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Polio found in some U.S. and U.K. wastewater, but should Ontario residents be worried

With the discovery of poliovirus in wastewater samples collected in New York State and London, England, it raises questions about polio preparedness in Ontario.
polio story
Iron lungs kept thousands of polio-stricken children alive. File photo.

With the discovery of poliovirus in wastewater samples collected in New York State and London, England, it raises questions about polio preparedness in Ontario.

“There’s no question that polio, measles, these infections are just a plane ride away, especially for our city,” Dr. Vinita Dubey, an associate medical officer of health with Toronto Public Health (TPH), told CityNews in a recent interview when asked about the potential for the virus to be detected locally.

In the mid-1900s, polio became a household name and worry. The highly infectious virus goes after the central nervous system and it’s usually contracted orally after hands or other items are contaminated with fecal matter.

Dr. Santiago Perez Patrigeon, an infectious diseases physician with Kingston Health Sciences Centre and an assistant professor at Queen’s University, said a large majority of people infected with the virus don’t show any signs.

They said of the smaller percentage who are symptomatic, many will have flu-like symptoms while roughly one in 200 will develop incurable paralysis. A fraction of those people will die from respiratory failure.

“It mainly affects children and that’s the catastrophe because there’s no treatment and if you have this paralysis syndrome, then you get paralyzed for life,” Patrigeon said.

Meningitis, encephalitis and altered feelings — particularly in limbs — can also be symptoms of polio.

Although vaccinations in Canada led to a sharp drop in cases in the 1950s and 1960s, the country wasn’t declared polio-free until 1994. However, wild polio is still present in many countries across the world. Pakistan and Afghanistan see higher numbers of cases, prompting vaccination drives.

Patrigeon said Canada utilizes intramuscular injections with inactive virus. In other countries with a higher presence of polio, an oral version using a weakened live (attenuated) virus is used with Patrigeon noting it’s highly protective and quicker acting. But it can be shed from the body.

When it comes to Ontario’s vaccine uptake, Patrigeon said the province does “very well.”

“I don’t think that there’s reason to be scared even if the wild virus comes, the population should be protected,” they said.

“It’s not exactly a resurgence of polio yet. We have not had cases yet. We are detecting a signal.”

New York State health authorities confirmed on Friday that the virus was found in recent wastewater samples collected in New York City.

The development came after the virus was found in wastewater samples in Orange and Rockland counties, just north of New York City near the New Jersey border. The positive samples have been detected since May. Both areas have polio vaccination rates well below the national average in the United States.

On July 21, officials said an unvaccinated individual in Rockland county developed the rare side effect of paralysis.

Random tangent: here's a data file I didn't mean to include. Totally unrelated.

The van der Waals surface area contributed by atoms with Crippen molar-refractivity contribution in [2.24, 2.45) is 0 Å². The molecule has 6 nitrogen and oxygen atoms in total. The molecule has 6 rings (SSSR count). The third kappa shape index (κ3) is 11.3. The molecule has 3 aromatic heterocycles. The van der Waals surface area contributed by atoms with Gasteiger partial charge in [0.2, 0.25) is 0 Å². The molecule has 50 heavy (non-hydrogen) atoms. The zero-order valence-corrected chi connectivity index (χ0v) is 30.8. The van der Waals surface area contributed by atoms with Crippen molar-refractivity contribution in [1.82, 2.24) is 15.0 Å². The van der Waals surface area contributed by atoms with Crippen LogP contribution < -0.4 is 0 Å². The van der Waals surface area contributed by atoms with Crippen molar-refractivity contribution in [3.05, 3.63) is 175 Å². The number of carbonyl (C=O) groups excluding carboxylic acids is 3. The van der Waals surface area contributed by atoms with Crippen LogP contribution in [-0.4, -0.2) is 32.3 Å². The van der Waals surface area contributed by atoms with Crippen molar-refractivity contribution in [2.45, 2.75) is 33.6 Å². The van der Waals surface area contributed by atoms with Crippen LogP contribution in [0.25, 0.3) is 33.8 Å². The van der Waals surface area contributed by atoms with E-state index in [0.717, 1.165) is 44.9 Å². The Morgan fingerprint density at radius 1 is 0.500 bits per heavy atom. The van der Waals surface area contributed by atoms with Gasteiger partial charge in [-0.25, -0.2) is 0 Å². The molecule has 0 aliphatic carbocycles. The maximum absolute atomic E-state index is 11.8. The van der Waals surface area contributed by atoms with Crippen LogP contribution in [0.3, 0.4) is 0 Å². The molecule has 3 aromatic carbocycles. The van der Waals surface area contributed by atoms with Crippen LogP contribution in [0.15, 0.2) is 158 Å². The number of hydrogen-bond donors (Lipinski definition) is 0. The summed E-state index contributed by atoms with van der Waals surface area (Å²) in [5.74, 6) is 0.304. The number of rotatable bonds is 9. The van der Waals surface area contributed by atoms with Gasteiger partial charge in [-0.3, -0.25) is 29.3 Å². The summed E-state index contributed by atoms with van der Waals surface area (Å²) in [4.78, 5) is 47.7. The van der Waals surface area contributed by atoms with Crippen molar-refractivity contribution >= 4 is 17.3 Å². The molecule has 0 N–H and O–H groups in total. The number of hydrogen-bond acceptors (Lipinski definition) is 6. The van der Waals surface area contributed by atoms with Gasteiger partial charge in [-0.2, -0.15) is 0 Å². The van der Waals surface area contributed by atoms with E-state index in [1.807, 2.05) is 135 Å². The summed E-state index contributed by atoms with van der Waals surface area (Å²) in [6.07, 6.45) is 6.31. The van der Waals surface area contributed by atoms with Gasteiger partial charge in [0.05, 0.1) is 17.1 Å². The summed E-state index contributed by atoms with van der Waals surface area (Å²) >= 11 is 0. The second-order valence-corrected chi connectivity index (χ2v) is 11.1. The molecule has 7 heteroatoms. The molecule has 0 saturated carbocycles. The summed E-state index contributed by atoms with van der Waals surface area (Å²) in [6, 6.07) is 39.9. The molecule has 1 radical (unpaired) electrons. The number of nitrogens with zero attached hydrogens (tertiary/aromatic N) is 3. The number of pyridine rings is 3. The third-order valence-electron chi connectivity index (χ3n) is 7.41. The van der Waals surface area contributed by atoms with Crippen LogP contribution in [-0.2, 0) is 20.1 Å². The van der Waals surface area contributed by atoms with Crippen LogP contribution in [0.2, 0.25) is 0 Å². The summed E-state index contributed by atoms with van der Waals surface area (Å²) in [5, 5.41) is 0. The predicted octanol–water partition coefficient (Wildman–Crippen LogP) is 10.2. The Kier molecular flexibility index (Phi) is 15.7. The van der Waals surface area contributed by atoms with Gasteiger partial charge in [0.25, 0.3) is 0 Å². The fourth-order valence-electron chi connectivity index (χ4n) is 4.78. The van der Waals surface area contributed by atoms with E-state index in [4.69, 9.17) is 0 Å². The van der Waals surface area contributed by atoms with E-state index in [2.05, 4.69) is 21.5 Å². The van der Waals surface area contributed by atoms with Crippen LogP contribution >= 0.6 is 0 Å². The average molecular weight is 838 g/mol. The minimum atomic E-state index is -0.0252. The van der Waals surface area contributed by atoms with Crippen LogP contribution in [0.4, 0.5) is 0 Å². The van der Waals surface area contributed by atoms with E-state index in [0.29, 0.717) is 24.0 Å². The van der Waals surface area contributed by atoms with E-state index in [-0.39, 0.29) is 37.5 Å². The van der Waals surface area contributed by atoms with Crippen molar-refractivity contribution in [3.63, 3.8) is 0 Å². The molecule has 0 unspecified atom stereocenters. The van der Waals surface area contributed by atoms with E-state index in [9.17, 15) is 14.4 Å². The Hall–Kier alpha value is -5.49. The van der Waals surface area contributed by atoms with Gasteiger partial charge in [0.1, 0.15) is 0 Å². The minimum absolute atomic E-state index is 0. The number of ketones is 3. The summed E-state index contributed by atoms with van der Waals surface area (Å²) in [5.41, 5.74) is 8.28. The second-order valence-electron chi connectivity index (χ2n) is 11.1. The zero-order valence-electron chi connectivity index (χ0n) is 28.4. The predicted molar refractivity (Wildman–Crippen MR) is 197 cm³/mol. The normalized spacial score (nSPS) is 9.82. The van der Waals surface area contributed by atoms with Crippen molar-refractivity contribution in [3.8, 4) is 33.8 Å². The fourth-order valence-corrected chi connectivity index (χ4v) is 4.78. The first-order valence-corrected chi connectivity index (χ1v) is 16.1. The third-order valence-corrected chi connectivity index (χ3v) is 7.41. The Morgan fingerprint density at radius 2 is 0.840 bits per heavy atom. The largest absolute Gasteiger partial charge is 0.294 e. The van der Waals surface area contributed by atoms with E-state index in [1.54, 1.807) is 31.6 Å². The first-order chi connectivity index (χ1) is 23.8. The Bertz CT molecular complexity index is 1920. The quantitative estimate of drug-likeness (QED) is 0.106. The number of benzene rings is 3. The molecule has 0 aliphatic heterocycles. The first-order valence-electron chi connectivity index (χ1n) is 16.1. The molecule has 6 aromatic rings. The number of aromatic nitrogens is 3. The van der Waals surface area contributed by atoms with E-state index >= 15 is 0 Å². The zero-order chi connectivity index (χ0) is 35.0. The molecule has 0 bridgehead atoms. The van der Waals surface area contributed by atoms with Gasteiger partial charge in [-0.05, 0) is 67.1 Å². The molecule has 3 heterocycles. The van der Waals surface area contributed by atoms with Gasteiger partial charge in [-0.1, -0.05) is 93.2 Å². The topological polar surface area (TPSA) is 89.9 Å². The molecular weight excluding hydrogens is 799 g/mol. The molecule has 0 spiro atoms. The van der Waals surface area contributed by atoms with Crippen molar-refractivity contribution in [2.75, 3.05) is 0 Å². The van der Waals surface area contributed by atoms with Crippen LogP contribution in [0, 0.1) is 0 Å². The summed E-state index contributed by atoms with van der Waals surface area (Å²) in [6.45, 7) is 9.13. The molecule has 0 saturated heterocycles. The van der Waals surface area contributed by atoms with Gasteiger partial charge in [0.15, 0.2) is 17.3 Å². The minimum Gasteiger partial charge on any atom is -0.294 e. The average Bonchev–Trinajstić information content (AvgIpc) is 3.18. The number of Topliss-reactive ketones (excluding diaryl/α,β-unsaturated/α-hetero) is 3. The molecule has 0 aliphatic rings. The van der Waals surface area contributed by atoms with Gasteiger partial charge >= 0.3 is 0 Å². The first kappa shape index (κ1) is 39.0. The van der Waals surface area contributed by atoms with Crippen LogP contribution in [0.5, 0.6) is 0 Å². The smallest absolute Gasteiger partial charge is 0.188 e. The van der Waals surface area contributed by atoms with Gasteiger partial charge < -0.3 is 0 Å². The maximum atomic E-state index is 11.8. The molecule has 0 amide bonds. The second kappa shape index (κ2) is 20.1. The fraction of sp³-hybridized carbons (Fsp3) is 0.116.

In north and east London, England, samples were detected there too. The British government recently announced it was rolling out polio booster doses to children between one and nine years old.

There hasn’t been a definitive conclusion on what is causing the recent uptick in poliovirus found in wastewater.

In a statement to CityNews, a spokesperson for Health Canada and the Public Health Agency of Canada said staff are actively monitoring polio data across the world. They encouraged people travelling to certain countries with active polio cases to get a booster vaccine dose at least six weeks before leaving.

“While the general risk to the Canadian public from polio remains low, these international cases are a good reminder to stay up to date with vaccinations, even for rare vaccine-preventable diseases,” the statement said, adding an up-to-date list of travel health notices is kept.

Federal health officials said it’s recommended children receive four doses (at two, four, six and 18 months) along with a booster between the ages of four and six. Dubey also said teens between 14 and 16 can receive a booster too.

An Ontario Ministry of Health spokesperson said in a statement that polio is required to be reported and tracked by local public health units. Tests are often ordered when someone has unexplained paralysis.

“Ontario’s publicly funded immunization program offers 20 vaccines that protect against 17 diseases, not including COVID-19 vaccines. This includes polio vaccine,” the statement said.

“Immunization protects Ontarians from serious diseases that can be spread. It also protects those who cannot protect themselves, especially young children and those who cannot be vaccinated because of medical reasons.

“In the case of an identified outbreak of vaccine-preventable disease in Ontario, the local public health unit will respond with (the) provision of vaccines to at-risk populations.”

Should there be a positive test in Toronto, Dubey said TPH staff will conduct contact tracing and ensure people are offered a vaccine booster dose in an effort to avoid an outbreak.

Meanwhile, Dubey said with COVID-19 delaying in-person medical appointments over the past two years, there’s a particular message for parents.

“Now is a really good time to look at a child’s record, to go see your doctor, to make sure children have received all of their vaccines,” she said.

Patrigeon reminded people to follow the fundamentals of protecting themselves.

“Wash their hands. It works for COVID, it works for polio … It’s a simple measure and people forget,” they said.


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